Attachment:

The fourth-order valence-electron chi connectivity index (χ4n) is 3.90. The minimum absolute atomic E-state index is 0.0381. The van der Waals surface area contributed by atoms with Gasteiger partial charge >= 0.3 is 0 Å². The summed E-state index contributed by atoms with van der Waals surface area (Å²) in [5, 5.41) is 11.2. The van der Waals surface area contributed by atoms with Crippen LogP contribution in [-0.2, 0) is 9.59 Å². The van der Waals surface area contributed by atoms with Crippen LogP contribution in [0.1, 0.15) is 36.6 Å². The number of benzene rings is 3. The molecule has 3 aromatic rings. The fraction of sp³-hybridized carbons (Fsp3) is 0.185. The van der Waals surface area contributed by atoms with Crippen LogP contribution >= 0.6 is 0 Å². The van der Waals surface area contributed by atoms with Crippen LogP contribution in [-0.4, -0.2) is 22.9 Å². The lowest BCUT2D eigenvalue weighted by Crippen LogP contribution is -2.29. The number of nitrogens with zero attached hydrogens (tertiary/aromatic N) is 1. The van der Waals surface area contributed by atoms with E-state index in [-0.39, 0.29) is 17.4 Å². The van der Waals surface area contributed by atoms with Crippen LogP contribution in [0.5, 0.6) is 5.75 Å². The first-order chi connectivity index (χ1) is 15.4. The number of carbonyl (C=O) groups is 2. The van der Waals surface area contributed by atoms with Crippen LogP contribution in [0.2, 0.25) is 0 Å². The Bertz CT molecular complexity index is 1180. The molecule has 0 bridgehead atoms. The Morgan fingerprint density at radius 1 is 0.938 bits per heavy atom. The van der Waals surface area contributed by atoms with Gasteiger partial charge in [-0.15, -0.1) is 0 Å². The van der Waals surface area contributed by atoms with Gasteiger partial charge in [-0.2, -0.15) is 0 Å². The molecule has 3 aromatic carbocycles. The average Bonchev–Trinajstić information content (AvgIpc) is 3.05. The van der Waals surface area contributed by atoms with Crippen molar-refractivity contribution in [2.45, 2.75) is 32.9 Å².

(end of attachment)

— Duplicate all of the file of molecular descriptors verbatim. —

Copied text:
The fourth-order valence-electron chi connectivity index (χ4n) is 3.90. The minimum absolute atomic E-state index is 0.0381. The van der Waals surface area contributed by atoms with Gasteiger partial charge >= 0.3 is 0 Å². The summed E-state index contributed by atoms with van der Waals surface area (Å²) in [5, 5.41) is 11.2. The van der Waals surface area contributed by atoms with Crippen LogP contribution in [-0.2, 0) is 9.59 Å². The van der Waals surface area contributed by atoms with Crippen LogP contribution in [0.1, 0.15) is 36.6 Å². The number of benzene rings is 3. The molecule has 3 aromatic rings. The fraction of sp³-hybridized carbons (Fsp3) is 0.185. The van der Waals surface area contributed by atoms with Crippen LogP contribution >= 0.6 is 0 Å². The van der Waals surface area contributed by atoms with Crippen LogP contribution in [-0.4, -0.2) is 22.9 Å². The lowest BCUT2D eigenvalue weighted by Crippen LogP contribution is -2.29. The number of nitrogens with zero attached hydrogens (tertiary/aromatic N) is 1. The van der Waals surface area contributed by atoms with E-state index in [-0.39, 0.29) is 17.4 Å². The van der Waals surface area contributed by atoms with Crippen LogP contribution in [0.5, 0.6) is 5.75 Å². The first-order chi connectivity index (χ1) is 15.4. The number of carbonyl (C=O) groups is 2. The van der Waals surface area contributed by atoms with Crippen LogP contribution in [0.2, 0.25) is 0 Å². The Bertz CT molecular complexity index is 1180. The molecule has 0 bridgehead atoms. The Morgan fingerprint density at radius 1 is 0.938 bits per heavy atom. The van der Waals surface area contributed by atoms with Gasteiger partial charge in [-0.15, -0.1) is 0 Å². The van der Waals surface area contributed by atoms with Gasteiger partial charge in [-0.2, -0.15) is 0 Å². The molecule has 3 aromatic carbocycles. The average Bonchev–Trinajstić information content (AvgIpc) is 3.05. The van der Waals surface area contributed by atoms with Crippen molar-refractivity contribution in [2.45, 2.75) is 32.9 Å².